Amid Economic Uncertainty, Freelance Writers Control Own Destiny
I engaged in an all-too-brief email exchange with a nurse the other day. She said she was “reluctantly re-entering” the nursing workforce. “Reluctantly” because she’d left her career a couple of years ago due to burn-out. What she said made me feel sad, but I certainly understand where she’s coming from. In an economic ‘recovery’ where low-wage jobs have grown faster than others, nursing offers a good salary and job security. Still, no one should be a “reluctant” nurse.
Even though I’ve never met this woman and know her only from our email exchange, I urged her to consider freelance writing as a full-time occupation. She has a great blog that shows off her fantastic writerly voice. I hope she will email me back so we can continue the dialogue. Mentoring nurse-writers is my passion, and I would love to help this woman craft a new career she can feel excited about.
The feast-or-famine myth of freelance writing
If you spend any time searching the web for advice on becoming a freelance writer, you’ll find a lot of people lamenting the ‘feast or famine’ nature of the career. I guess that’s true. At least, it’s true my workload ebbs and flows.
But I run my freelance business like, um, a business. By which I mean I have created a budget and manage my cash flow. Why? Because I hate that feast-or-famine thing! By managing my cash flow (which isn’t the same as workload), I avoid starving to death. Not starving is a good thing.
If you find writers crying about being ‘starving artists’ or finding it stressful to deal with the ‘feast or famine’ nature of this profession, you should look for writing advice elsewhere. Those people apparently don’t understand the business aspect of freelancing.
You can make six figures as a freelance health writer
Yes, you can. I want you to print out this blog post, clip that sentence and tape it to your computer monitor. Because when I say “you,” I am addressing you – the person reading this blog right now. You can earn six figures as a freelance writer.
How do I know this? Because I’ve done it. I don’t accomplish it ever year, but I did break the six-figure mark a couple of years ago. And I’m on track to do it again. If not 2014, then 2015 for sure.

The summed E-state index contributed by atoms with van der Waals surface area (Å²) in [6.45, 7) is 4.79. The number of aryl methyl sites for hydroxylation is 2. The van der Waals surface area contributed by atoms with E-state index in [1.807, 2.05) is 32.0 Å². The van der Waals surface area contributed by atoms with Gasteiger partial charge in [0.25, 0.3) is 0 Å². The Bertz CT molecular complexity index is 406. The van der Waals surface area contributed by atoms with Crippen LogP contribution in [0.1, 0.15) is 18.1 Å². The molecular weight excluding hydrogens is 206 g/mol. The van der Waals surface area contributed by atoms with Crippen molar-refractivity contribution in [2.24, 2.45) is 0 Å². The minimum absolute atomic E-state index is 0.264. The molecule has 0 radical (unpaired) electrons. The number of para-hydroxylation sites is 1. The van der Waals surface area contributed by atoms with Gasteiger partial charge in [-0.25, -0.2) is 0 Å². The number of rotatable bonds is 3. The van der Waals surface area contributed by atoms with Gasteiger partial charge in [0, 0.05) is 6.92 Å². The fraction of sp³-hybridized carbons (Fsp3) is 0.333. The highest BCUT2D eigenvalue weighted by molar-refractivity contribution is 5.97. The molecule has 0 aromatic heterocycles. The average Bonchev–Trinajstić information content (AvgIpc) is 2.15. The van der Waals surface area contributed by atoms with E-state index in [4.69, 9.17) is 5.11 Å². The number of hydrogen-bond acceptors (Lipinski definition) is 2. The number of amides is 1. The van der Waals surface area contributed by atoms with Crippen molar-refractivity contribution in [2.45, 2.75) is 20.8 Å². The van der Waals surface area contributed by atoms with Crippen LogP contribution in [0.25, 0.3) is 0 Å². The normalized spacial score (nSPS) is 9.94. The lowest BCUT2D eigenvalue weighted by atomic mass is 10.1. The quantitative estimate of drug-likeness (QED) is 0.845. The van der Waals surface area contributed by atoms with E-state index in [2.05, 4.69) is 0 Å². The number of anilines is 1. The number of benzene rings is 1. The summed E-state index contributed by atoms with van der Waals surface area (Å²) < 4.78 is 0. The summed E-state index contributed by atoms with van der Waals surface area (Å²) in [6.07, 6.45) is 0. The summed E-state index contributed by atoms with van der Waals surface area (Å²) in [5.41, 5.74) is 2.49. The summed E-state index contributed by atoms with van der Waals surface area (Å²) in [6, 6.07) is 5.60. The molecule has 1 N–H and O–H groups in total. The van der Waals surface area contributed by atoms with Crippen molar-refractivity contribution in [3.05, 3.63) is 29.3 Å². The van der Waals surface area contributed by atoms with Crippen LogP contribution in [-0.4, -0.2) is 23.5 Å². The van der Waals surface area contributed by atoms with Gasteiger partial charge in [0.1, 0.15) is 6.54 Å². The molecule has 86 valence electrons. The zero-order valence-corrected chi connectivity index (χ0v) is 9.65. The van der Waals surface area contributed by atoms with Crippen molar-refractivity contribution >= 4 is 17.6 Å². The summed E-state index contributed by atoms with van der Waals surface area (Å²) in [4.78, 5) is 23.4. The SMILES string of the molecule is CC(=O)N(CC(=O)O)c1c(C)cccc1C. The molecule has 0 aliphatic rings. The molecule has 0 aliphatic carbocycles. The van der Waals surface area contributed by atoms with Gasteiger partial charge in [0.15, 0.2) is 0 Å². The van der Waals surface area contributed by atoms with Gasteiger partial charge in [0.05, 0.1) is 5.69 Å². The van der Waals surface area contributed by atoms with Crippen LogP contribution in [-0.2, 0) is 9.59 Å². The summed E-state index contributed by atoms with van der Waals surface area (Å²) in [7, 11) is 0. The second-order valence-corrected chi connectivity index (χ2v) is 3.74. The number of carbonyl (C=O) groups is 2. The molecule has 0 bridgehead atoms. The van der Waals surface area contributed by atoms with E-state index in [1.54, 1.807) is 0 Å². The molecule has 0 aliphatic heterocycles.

I’m not lying when I say every person who reads this blog post has the opportunity to make six figures as a freelance writer. But I’m not saying every one of you will do it, either. Getting to six figures requires discipline and a work ethic. It requires a certain level of business acumen. It requires marketing skills. Except for discipline and work ethic, though, everything else can be learned. I want to teach you.
Control your financial destiny as a freelance writer
The best part about freelancing is controlling your own destiny. Feel like working a little less this month? If you’ve played your cards right, it should be no problem. Notice a hitch on the horizon regarding cash flow? Just crank up your marketing machine and bring in a couple of extra gigs.
If you’re a burned-out nurse or other health professional with any writing chops at all, I urge you to subscribe to this blog for the 30-day RN2Writer course that starts June 1. It’s free, and there’s no ‘catch.’ I’ve already written five of the posts, and they’re averaging around 800 words each — 800 words of meaty, actionable content you can put to work right away to help you begin transitioning from nurse to writer. This isn’t one of those things where I write short, 300-word posts that don’t really offer any useful information. RN2Writer is the real deal. I want to help you become a successful professional writer.
Help more patients than you ever imagined
I didn’t leave clinical nursing because I was burned out. But I was frustrated. I learned early on that my nursing passion is patient education. As a PACU and clinic nurse, my favorite part of the job was going over pre- and post-op instructions with patients.
One day, I came home discontented because I’d only worked with 10 patients in a 12-hour shift. Only 10! Then I realized I could reach so many more patients through writing, and that realization sealed the deal. I sought out clients like WebMD (where I directly answer health questions almost every day) and PBS’s NextAvenue. My consumer health articles have reached thousands of people. I feel great knowing I’m contributing to people’s wellness on such a massive scale.
Please don’t be a “reluctant” nurse, clinging to a career you’re no longer passionate about. Become a freelance writer and serve more patients each day than you ever imagined.
And please do use the form at right to subscribe to this blog for the RN2Writer course beginning June 1. I want to help you launch a new career as a nurse writer. Let’s do this together.
Wishing you well!
Image courtesy TaxCredits.net